The consent with family

As I was ranting on about the term family being used for all kinds of amalgamations, I noticed that the distinct difference between family concepts is the matter of consent. Any child that is born into a family never gave consent for that in the first place but if you are part of a professional association that calls itself a family, you are there by consent.

Children born into families without their consent – the children’s – need to grow into the lifestyle they are encouraged to.

In our society, that means getting education and then professional development.

But, the matter of education will need consent from the child to participate in from the time, the kids can do so. If children go off the rails and refuse to attend school or get themselves into relationships, the parents do not consent to, then I would say that the relationship has broken down and parents no longer have any obligation to help out if things go pear-shaped. Of course there is the problem of providing abode for under-age kids.

I often hear that emotional black-mail that a child is part of the family but a family can only stay in tune and be successful if all members therein contribute positively to it.

Nowadays the law replaces family pressure, especially when it comes to a duty to attend education, which is provided by the state (unless parents pay for it privately). Regardless of who pays for schooling, the kids still need to attend. Parents can be held responsible and made to pay fines if children play truant.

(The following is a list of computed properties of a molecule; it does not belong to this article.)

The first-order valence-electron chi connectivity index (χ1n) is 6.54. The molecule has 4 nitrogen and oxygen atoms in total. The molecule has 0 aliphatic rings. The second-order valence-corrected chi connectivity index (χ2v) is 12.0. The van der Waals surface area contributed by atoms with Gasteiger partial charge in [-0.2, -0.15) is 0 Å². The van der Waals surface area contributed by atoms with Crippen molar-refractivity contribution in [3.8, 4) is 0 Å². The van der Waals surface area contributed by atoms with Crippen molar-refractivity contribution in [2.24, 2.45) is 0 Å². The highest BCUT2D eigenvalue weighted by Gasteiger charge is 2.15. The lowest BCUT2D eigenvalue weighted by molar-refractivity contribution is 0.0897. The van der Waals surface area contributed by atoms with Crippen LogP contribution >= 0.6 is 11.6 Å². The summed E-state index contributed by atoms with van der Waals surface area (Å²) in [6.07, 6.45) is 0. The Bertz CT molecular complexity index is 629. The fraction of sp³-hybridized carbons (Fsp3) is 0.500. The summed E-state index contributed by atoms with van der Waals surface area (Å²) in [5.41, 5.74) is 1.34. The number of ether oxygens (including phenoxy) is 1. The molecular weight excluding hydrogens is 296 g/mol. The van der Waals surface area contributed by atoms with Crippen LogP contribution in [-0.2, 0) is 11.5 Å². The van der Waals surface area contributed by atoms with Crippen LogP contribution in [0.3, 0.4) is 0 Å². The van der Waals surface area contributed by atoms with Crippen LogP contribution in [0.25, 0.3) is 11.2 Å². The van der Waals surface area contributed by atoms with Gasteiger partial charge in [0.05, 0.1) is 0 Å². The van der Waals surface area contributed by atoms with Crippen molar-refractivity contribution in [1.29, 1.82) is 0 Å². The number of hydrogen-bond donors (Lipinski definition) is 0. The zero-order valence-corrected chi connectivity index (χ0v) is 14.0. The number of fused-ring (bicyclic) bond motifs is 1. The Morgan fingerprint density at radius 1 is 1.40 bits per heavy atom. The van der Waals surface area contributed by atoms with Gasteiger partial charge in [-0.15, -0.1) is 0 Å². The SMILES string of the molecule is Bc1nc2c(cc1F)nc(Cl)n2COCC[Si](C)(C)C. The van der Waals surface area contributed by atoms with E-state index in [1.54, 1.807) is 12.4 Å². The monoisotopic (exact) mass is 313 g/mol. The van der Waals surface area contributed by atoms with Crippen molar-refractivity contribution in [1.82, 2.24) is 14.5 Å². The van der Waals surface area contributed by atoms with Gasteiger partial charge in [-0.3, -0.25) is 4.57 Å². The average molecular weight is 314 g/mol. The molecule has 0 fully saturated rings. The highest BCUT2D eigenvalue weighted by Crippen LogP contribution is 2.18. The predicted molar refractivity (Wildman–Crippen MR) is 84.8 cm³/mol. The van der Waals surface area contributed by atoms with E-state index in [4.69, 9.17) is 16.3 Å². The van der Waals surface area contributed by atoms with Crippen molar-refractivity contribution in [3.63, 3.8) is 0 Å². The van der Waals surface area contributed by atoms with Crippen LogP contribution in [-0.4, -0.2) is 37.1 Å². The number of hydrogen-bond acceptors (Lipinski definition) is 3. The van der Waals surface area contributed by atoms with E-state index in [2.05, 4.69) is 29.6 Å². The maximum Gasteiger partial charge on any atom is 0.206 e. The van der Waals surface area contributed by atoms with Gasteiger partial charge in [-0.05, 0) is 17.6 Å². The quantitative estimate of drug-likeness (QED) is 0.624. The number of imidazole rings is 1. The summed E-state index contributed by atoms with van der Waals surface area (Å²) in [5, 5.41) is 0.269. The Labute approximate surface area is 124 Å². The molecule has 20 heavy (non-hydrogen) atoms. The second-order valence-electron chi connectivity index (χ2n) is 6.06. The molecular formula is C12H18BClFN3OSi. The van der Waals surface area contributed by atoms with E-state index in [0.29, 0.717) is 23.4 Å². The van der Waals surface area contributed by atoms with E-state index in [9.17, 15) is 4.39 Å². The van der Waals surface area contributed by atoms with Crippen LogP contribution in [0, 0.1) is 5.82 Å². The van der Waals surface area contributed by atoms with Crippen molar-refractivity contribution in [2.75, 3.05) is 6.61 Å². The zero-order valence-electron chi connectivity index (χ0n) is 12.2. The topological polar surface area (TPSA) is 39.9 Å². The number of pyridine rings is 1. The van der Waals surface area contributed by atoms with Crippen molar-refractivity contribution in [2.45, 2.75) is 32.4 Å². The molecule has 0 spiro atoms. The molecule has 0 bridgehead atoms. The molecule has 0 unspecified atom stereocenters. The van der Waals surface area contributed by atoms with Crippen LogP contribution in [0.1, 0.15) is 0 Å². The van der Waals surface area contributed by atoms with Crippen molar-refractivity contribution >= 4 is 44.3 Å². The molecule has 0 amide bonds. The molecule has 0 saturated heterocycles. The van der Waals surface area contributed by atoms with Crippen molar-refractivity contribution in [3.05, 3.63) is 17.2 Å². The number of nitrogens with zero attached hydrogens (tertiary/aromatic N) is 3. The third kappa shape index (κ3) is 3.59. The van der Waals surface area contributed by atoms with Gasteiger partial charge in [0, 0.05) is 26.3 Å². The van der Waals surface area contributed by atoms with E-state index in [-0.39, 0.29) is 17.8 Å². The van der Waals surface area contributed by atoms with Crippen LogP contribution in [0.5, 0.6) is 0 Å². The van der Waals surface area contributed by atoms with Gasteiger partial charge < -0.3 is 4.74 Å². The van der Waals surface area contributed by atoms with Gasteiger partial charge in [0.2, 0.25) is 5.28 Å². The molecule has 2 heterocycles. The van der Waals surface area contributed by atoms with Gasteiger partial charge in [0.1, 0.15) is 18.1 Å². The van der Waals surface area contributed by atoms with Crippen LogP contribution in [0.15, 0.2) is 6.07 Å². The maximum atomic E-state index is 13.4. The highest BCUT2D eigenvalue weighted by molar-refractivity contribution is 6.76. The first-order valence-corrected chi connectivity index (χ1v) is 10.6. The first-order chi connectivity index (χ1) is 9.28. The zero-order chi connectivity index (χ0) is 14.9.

photograph of a burning fire

Photo by moein moradi on Pexels.com

If a child stops attending education and gets involved in unlawful activities or anything that stops that education to result in qualifications then they are in fact in a breach of contract.

So, I don’t think that parents forever have to take the hot coals out of the fires that delinquent children have created.

Especially if that results in further off-spring with children being borne out of relationships the parents didn’t consent to in the first place.

There is no natural duty to be a parent forever regardless of what happens or what kids get themselves involved in.

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